Candidates Dismiss Conflicts of Interest, Advise Use of Report
In addition to the fact that they both aspire to be the Democratic nominee for mayor of the municipality that will be created when the Princetons consolidate, Liz Lempert and Kevin Wilkes probably have more in common than not.
Both, for example, are very clear about the fact that in their current positions (he is a Borough Council member and she is a member of Township Committee as well as deputy mayor) and, as a potential mayor, there is no conflict of interest between their personal lives and their obligations as an elected official.
Ms. Lempert, whose husband, Ken Norman is a professor of psychology at Princeton University, does not anticipate that this connection will be a problem. “I don’t see it as being an issue,” she said in a recent interview. “There have been previous mayors of the Borough who’ve been in similar situations,” she added, citing the late Borough Mayor, Barbara Sigmund, whose husband, Paul, taught at the University during her time in office. Ms. Lempert noted that her husband “doesn’t represent University administration,” and half jokingly pointed to the fact that he is tenured.
Although she has recused herself from Township Committee votes relating to University issues in the past, Ms. Lempert believes that as an “advocate for the people” she will put her mayoral responsibilities first.
As an architect who has lived in Princeton for many years, Mr. Wilkes reports that he has “worked out grid rules” for avoiding conflicts of interest. These include not taking on any commercial projects, and never working for the University. “I just fix up people’s homes,” he said.
Ms. Lempert and Mr. Wilkes also appear to be in agreement about the tack that the Transition Task Force should be following. Noting that the “base issues” have been covered by the Consolidation Commission’s final report, Mr. Wilkes believes that the Task Force should “follow that score.” Beyond that, he added, “we should improvise.”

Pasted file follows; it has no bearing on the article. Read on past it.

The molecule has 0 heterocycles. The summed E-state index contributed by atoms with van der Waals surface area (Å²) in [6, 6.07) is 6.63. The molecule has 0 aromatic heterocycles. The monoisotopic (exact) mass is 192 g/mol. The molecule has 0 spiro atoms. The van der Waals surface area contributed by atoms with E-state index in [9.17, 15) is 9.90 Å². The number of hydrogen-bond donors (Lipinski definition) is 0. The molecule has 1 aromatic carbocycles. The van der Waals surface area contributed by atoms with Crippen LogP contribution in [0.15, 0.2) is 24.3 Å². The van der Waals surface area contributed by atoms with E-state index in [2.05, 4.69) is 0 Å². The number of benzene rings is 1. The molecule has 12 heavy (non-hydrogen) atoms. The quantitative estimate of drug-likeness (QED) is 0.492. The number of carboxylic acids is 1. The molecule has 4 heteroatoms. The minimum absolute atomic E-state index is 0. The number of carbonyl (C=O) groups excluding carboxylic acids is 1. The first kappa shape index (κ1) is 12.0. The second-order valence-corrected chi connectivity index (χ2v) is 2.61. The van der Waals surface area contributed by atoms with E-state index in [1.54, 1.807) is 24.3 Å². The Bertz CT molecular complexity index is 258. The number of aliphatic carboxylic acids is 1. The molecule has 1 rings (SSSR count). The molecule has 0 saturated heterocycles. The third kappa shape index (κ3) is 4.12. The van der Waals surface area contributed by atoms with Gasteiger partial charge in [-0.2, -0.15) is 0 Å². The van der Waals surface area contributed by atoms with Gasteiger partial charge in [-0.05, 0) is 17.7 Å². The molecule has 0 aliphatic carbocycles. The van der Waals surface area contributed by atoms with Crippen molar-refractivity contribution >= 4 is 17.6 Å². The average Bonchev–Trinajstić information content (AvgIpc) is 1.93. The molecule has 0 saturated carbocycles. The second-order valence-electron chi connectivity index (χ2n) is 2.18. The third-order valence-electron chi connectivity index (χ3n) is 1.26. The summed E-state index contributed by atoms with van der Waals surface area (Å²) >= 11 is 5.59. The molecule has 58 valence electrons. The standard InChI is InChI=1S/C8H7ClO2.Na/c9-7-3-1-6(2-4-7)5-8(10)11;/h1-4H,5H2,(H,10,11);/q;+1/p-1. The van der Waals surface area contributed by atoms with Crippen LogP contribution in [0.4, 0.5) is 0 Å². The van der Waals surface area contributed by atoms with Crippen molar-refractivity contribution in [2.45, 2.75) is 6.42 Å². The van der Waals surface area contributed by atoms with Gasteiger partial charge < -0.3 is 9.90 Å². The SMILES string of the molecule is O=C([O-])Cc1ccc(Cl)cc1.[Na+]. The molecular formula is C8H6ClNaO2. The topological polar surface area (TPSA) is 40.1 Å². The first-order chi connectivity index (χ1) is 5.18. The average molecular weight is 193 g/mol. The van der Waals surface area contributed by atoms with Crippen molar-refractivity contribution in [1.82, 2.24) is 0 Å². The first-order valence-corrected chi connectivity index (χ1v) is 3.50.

“We need to use it as a blueprint,” said Ms. Lempert of the Commission’s report. She pointed to “time constraints” that kept the Commission from working out “every possible problem,” and agreed that it would be okay to follow up on any problems or good new ideas that may arise. In the meantime, she added, setting “out to rewrite the report” is unacceptable.
As for their respective strengths, Ms. Lempert pointed to her good listening skills and ability to keep an open mind. Being deputy mayor of the Township since January has allowed her to participate on the Finance Committee, whose work. she said, “is particularly critical as we head into consolidation.” She pointed to the importance of “being on the same page” as the Borough regarding budgets and long-term financial planning. She is happy to pinch-hit for Mayor Chad Goerner when necessary, but wryly allowed that she could not stand in for him in the annual Longbeard Contest on St. Patrick’s Day.
Noting the difficulty of working with “unyielding” players, Mr. Wilkes sounded a note of pragmatism in discussing the hot-button issue of the Dinky location. While the Dinky move appears to him to be inevitable, he described turning it into something positive over the next five years by creating a streetcar system that would connect downtown Princeton to the new Dinky location.
Both Ms. Lempert and Mr. Wilkes have issued statements detailing their positions. They are available online at www.princetondems.org.